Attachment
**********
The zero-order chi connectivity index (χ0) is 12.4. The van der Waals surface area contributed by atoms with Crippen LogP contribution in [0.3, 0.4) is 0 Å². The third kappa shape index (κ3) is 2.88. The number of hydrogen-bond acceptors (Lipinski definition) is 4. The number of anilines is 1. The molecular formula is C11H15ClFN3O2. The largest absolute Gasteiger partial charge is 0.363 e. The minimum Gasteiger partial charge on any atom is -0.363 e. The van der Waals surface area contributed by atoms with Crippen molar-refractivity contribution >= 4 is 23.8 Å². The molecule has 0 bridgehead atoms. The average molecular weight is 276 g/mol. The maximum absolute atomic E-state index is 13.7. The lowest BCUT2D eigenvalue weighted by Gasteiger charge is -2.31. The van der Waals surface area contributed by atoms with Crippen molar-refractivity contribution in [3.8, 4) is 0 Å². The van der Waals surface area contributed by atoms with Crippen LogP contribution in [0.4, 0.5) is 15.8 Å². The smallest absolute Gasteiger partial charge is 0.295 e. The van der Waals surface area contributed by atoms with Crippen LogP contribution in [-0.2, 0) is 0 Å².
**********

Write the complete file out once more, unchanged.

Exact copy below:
The zero-order chi connectivity index (χ0) is 12.4. The van der Waals surface area contributed by atoms with Crippen LogP contribution in [0.3, 0.4) is 0 Å². The third kappa shape index (κ3) is 2.88. The number of hydrogen-bond acceptors (Lipinski definition) is 4. The number of anilines is 1. The molecular formula is C11H15ClFN3O2. The largest absolute Gasteiger partial charge is 0.363 e. The minimum Gasteiger partial charge on any atom is -0.363 e. The van der Waals surface area contributed by atoms with Crippen molar-refractivity contribution >= 4 is 23.8 Å². The molecule has 0 bridgehead atoms. The average molecular weight is 276 g/mol. The maximum absolute atomic E-state index is 13.7. The lowest BCUT2D eigenvalue weighted by Gasteiger charge is -2.31. The van der Waals surface area contributed by atoms with Crippen molar-refractivity contribution in [3.8, 4) is 0 Å². The van der Waals surface area contributed by atoms with Crippen LogP contribution in [0.4, 0.5) is 15.8 Å². The smallest absolute Gasteiger partial charge is 0.295 e. The van der Waals surface area contributed by atoms with Crippen LogP contribution in [-0.2, 0) is 0 Å².